Wednesday’s events kicked off with a 6:30 pm screening of Copacabana, and unconventional comedy by Marc Fitoussi about Babou, a mother who decides to make a few “changes” after her daughter is too embarrassed to invite her to her wedding. Having missed this offbeat comedy, I do plan on catching it again when it’s screened for a second time on Saturday, 27th November at 9 pm.

However I did make it to the quite full screening of the lovely Mademoiselle Chambon at 8.30 pm – a slow and gentle film about the relationship between a married man and his son’s teacher.

Directed by Stéphane Brizé, this film brings us through the heartbreaking turmoil of the quiet builder Jean with a number of sweet subtle shots dappled with a touch of both wry humour and deep insight. A good husband and father, Jean must collect his son from school after his attractive young wife has a minor accident in work. During his visit, he becomes enthralled after a meeting with the vulnerable and artistic Mademoiselle Véronique Chambon.

Jean’s repairing of her window, followed a chance meeting between the pair, sees the attraction between them deepen. However their growing desire to be together may not be enough as events transpire against them. With some superb performances from Vincent Lindon (Jean), Sandrine Kiberlain (Véronique Chambon) and Aure Atika (Anne-Marie), the profound unspoken turmoil invoked by the unfortunate romance is both believable and at times unsettlingly realistic.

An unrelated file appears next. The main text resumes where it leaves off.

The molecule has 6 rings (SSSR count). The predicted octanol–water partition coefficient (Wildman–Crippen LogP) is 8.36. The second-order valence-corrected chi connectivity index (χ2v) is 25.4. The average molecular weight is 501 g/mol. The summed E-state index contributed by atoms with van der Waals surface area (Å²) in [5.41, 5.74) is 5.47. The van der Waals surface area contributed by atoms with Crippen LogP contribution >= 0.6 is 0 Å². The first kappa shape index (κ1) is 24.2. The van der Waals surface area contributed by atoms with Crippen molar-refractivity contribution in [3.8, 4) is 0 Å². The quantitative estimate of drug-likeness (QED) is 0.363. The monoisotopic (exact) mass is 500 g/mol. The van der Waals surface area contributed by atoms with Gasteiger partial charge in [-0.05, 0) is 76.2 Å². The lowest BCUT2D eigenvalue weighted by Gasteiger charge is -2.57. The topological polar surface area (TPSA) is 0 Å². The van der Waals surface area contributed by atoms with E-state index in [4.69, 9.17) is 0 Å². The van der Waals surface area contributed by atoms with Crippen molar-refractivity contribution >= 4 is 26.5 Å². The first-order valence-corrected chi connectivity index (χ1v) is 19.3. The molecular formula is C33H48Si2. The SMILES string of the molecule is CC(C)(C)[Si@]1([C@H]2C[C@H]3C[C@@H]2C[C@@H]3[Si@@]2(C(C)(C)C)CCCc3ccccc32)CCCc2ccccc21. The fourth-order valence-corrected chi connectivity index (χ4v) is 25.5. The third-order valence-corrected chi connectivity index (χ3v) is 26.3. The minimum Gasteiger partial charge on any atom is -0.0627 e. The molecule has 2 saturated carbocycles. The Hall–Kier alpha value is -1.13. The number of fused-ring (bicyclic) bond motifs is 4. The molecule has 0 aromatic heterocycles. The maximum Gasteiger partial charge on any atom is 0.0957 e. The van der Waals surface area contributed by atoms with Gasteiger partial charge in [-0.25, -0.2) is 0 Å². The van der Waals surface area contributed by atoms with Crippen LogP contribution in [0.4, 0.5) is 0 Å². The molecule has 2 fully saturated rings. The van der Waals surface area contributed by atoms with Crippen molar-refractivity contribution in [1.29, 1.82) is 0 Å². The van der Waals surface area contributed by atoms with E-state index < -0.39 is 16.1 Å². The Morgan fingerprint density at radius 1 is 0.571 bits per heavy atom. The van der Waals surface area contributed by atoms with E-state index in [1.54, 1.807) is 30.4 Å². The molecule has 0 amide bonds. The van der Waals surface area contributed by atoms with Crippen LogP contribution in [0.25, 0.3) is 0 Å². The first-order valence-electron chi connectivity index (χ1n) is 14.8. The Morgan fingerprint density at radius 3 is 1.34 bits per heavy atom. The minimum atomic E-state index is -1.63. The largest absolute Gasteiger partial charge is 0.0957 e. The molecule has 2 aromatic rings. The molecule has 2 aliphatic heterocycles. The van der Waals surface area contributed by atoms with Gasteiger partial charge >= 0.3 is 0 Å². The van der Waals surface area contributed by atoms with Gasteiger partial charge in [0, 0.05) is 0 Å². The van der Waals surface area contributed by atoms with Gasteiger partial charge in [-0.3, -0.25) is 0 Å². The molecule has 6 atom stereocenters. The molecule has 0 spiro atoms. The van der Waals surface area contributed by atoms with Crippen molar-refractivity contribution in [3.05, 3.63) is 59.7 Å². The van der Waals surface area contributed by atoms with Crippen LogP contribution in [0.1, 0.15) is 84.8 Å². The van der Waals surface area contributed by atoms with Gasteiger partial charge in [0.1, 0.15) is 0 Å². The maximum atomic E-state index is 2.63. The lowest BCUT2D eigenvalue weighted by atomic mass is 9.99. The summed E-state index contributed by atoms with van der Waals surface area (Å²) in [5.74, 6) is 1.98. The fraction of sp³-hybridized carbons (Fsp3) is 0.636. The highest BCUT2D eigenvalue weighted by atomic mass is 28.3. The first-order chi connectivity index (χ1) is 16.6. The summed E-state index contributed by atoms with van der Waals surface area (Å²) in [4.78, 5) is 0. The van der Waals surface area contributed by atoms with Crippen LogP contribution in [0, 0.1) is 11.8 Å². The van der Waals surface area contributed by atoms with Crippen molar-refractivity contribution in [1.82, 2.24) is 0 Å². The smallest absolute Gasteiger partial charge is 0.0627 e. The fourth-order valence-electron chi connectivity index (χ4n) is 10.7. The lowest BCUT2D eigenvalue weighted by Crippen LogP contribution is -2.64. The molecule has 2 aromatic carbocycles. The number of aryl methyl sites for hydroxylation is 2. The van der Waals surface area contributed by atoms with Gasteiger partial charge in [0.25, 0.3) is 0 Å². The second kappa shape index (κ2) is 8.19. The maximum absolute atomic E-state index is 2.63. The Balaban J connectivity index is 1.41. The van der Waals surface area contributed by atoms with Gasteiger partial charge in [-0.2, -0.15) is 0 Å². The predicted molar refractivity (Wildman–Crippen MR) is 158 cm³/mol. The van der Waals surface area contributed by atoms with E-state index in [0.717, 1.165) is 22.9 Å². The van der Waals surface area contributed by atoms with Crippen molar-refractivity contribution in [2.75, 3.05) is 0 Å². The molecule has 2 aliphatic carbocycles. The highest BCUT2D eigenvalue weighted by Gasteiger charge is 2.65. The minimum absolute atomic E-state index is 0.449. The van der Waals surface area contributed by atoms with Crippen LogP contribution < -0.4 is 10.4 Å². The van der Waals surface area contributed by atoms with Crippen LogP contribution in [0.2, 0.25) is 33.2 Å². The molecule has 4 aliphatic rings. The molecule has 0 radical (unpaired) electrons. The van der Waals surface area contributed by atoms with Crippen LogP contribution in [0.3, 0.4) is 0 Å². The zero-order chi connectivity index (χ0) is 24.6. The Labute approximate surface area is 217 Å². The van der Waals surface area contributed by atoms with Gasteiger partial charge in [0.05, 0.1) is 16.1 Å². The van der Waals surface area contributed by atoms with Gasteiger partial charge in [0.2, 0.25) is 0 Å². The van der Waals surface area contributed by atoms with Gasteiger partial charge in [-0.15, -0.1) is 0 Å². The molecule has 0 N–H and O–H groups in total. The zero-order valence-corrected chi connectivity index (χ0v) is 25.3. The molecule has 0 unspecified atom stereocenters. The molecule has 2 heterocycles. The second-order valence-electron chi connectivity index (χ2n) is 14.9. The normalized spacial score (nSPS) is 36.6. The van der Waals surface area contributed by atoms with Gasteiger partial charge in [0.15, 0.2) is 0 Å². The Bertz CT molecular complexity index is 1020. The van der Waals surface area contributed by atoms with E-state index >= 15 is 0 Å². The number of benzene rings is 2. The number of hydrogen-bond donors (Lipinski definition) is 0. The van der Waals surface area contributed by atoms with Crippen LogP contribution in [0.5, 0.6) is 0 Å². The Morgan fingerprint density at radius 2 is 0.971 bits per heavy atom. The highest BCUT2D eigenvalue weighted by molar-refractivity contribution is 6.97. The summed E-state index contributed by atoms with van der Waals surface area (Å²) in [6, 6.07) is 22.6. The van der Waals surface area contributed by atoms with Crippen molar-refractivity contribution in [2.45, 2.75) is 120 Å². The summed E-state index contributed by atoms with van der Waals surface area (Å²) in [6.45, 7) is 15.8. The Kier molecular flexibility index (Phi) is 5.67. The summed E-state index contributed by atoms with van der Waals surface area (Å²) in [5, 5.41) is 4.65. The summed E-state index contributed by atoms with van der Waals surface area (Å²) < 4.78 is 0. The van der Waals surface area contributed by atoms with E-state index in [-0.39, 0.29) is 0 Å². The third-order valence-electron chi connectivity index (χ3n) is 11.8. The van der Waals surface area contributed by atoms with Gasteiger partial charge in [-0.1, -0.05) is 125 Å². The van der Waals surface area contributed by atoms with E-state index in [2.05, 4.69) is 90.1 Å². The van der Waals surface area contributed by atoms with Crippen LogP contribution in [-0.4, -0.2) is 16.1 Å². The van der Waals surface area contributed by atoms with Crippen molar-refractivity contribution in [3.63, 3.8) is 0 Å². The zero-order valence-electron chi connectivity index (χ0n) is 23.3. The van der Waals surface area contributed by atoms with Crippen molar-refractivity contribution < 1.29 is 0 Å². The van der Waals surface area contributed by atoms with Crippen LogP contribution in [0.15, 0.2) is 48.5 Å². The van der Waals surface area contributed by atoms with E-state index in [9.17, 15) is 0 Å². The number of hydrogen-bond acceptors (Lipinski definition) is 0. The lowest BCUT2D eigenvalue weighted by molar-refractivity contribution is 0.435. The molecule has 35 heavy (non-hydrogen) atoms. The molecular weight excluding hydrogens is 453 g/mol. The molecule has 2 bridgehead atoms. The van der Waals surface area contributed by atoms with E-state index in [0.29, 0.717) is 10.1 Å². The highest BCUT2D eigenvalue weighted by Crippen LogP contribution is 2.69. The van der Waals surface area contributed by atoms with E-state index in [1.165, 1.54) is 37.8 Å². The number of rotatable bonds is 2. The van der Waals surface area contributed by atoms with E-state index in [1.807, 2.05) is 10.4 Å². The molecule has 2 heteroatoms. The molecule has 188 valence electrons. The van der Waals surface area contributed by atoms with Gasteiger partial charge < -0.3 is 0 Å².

Mademoiselle Chambon, which Brizé adapted from a novel by Eric Holder, is a very unique yet simple story, which translated into a very enjoyable piece of cinema.

Click here for details of the festival’s programme of events.

Gemma Creagh


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